Sunday, March 8, 2015

Relationships or Idols?

The Hebrew expression for what we call the commandments literally means the ten words/sayings. Lent reminds us how easily you and I, just as the Israelites, ignore or rationalize what God expects of us. The commandments, in fact, involve, more than anything else, our relationships: with ourselves, with God and with one another and the creation around us. Experience confirms how fragile these relationships can be, how easily damaged and broken through careless words and actions.

 The Book of Common Prayer (pp. 847-848) clearly notes that the first four commandments have to do with recognizing that God alone is worthy of our love, worship and obedience. God is where we focus on setting our hearts, our trust. The remaining six commandments describe human relationships and how we’re responsible for the way in which we treat one another: honoring parents and those in authority; respecting life, working for peace, bearing no malice, prejudice or hatred towards anyone; being kind to all creatures; dealing honestly and fairly; looking to others‘ rights and necessities; using our God-given talents and resources; speaking the truth and not misleading others by silence; resisting envy, greed and jealousy; and rejoicing in all people’s gifts and graces. Sin has been defined as “treating people like things and things like people”, and in the sacred words given to Moses on the mountain there’s a firm warning against confusing such priorities. When things become idols, relationships invariably suffer.

 It’s not uncommon to read the commandments and to conclude, just as Paul did, in one of his more memorable passages: “I can will what is right, but I cannot do it...I do not understand my own actions. For I do not do what I want, but I do the very thing I hate.” (Romans 7:18-19) Most of us can readily identify with Paul’s sense of human weakness and frustration. In the letter to the Romans he describes a kind of civil war taking place inside us. The sense that “I can will, but I cannot do” articulates the inner conflict between desire and power, raging within human beings ever since the Fall. Agnes Rogers Allen humorously quips:
I should be better, brighter, thinner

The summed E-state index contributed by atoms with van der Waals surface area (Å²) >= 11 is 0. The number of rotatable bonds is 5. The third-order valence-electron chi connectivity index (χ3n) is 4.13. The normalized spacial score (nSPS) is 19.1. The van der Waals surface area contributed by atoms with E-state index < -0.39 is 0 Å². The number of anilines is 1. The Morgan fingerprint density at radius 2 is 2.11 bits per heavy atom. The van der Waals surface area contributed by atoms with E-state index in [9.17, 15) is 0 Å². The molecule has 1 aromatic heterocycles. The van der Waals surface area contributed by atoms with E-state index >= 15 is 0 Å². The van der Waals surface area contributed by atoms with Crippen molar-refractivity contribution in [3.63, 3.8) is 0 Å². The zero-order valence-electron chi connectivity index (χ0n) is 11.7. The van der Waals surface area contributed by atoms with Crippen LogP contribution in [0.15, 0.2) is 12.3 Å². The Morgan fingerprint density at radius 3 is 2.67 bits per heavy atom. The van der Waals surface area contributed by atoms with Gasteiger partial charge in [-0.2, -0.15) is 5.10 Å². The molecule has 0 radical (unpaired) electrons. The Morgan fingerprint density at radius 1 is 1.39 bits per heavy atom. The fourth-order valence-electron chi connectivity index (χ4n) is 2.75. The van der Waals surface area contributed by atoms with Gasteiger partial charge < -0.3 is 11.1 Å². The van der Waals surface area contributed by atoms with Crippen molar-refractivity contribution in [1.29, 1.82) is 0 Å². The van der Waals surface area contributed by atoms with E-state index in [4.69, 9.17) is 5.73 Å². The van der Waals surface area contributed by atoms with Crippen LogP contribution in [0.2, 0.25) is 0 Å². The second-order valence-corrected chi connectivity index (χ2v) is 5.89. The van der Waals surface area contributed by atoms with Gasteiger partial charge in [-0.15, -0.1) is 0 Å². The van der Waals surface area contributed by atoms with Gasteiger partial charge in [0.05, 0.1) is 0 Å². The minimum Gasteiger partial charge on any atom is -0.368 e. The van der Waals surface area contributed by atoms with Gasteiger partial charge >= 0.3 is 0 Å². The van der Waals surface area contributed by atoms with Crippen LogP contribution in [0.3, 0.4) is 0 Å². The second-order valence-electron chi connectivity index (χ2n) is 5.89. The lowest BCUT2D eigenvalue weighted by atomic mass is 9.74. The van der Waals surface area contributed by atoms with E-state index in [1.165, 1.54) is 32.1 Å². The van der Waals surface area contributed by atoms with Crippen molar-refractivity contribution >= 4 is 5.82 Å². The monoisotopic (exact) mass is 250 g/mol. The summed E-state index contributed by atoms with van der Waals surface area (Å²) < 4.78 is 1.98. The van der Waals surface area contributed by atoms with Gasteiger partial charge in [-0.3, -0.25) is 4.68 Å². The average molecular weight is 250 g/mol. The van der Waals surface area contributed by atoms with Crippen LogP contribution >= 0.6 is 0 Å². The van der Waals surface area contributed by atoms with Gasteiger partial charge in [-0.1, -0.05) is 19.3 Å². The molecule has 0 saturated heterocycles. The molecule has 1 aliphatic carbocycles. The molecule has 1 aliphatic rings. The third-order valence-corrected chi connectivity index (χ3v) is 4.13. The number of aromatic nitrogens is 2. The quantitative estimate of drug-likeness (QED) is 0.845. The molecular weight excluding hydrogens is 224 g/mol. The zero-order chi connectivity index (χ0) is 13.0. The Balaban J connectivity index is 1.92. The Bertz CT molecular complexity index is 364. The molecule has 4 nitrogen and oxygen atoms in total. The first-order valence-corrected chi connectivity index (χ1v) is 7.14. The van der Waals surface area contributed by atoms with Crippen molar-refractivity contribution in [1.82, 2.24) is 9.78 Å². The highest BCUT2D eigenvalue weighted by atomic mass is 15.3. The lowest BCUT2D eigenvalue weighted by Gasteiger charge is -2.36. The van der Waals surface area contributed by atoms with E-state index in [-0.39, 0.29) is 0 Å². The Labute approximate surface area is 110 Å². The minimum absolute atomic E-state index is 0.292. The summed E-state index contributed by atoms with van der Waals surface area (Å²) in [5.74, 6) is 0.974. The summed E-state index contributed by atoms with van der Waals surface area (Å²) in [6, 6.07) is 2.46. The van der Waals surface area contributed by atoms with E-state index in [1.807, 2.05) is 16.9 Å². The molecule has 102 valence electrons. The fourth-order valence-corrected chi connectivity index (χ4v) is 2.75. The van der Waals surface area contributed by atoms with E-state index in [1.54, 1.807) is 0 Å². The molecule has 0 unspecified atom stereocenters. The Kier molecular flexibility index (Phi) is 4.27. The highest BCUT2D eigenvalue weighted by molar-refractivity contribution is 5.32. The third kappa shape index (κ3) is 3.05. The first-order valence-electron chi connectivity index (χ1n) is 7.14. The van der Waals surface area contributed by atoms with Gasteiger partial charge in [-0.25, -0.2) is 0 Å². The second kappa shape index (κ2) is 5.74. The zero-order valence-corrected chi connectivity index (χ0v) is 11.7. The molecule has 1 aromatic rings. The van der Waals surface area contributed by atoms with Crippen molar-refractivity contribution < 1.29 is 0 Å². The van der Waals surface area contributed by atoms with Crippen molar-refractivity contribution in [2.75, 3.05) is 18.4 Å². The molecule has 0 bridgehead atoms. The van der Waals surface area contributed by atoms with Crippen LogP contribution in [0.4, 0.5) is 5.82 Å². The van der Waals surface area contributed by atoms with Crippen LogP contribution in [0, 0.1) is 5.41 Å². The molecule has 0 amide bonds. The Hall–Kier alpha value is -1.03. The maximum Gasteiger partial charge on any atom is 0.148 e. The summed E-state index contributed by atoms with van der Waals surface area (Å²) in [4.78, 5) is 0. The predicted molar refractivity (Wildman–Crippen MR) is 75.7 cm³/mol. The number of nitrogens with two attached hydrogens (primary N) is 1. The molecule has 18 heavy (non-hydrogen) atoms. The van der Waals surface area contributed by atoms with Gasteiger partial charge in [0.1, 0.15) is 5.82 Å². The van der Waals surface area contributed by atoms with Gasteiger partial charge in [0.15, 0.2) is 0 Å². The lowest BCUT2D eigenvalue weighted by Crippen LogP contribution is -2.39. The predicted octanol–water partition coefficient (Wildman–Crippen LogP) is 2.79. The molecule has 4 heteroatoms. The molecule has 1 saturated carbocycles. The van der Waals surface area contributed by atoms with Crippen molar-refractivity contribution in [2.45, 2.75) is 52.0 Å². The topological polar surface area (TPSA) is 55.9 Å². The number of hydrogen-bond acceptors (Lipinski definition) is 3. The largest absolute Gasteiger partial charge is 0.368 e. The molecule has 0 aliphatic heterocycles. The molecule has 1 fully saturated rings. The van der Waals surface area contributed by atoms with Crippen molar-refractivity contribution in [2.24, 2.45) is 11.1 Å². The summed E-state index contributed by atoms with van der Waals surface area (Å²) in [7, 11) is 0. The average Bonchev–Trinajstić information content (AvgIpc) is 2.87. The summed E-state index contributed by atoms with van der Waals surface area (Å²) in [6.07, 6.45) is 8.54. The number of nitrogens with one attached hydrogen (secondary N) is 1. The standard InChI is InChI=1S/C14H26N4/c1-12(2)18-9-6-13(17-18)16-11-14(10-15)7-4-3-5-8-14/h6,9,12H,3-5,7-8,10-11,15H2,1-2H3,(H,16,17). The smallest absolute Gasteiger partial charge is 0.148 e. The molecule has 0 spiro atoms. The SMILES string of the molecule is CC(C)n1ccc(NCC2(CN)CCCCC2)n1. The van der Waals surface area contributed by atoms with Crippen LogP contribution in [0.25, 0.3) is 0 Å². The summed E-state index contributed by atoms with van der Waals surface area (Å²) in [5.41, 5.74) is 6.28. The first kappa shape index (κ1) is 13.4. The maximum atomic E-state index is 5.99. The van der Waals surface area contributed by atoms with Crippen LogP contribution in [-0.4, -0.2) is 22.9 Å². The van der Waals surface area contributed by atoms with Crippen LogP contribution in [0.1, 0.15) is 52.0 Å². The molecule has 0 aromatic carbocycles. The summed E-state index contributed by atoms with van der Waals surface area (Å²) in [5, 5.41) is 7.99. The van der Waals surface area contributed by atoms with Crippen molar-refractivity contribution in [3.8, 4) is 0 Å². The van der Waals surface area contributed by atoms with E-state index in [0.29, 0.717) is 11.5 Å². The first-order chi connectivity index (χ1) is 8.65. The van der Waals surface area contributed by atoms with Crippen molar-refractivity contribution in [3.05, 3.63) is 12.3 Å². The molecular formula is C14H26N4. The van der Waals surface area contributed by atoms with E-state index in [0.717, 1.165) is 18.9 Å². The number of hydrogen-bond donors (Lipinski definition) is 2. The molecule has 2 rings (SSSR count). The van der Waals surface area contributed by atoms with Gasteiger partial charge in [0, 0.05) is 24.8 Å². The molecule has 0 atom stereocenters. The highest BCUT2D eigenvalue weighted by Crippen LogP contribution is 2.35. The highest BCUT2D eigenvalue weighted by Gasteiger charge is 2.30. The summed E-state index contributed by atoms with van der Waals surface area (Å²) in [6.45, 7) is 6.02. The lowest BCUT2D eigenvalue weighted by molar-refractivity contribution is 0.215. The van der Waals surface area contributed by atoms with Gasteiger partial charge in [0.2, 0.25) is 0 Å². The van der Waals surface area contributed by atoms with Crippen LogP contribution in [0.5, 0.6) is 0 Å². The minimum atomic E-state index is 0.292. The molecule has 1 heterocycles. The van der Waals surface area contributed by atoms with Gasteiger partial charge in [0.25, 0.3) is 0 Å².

And more intelligent at dinner. 
I should reform and take pains, 
Improve my person, use my brains. 
There’s lots that I could do about it, 
But will I?...Honestly, I doubt it.” 
 Are the commandments still even possible for followers of Jesus trying to serve God faithfully in an age so radically different from Moses’ culture? The BCP asks, on p. 848: “Since we do not fully obey them, are they useful at all?” It answers: “Since we do not fully obey them, we see more clearly our sin and our need for redemption.”  

Remember that the commandments are part of a much larger narrative, namely, the whole story of the Exodus of God’s people out of Egypt and through the desert wilderness. Note the words prefacing the commandments in the Hebrew Scriptures: “I am the Lord your God, who brought you out of the land of Egypt, out of the house of slavery.” God’s redeeming words/commandments is given to people who have been released from slavery. The salvation of God’s people isn’t earned through their obedience to a code of law. God’s action of freeing them and leading them to a new life came first. Only as an appropriate human response to what God has already done does observing the Law make any sense. 

On any given day you and I find it difficult to observe God’s words, keeping both the letter and the spirit of what God asks of us. The commandments’ specific details help to graphically remind us that we’re self-centered, sinful, i.e., constantly “missing the mark”, and that we need redemption. The various commandments emphasize God’s absolute claim on the totality of our life. But even though God’s claim on our lives is expressed in terms of specific things to do or not to do, we continually risk becoming distracted from God and of focussing on mere “requirements”. God’s commandments, God’s words, come to us as people whom God has already saved, through the One who is the unique Word of God, Jesus the Christ, God’s beloved.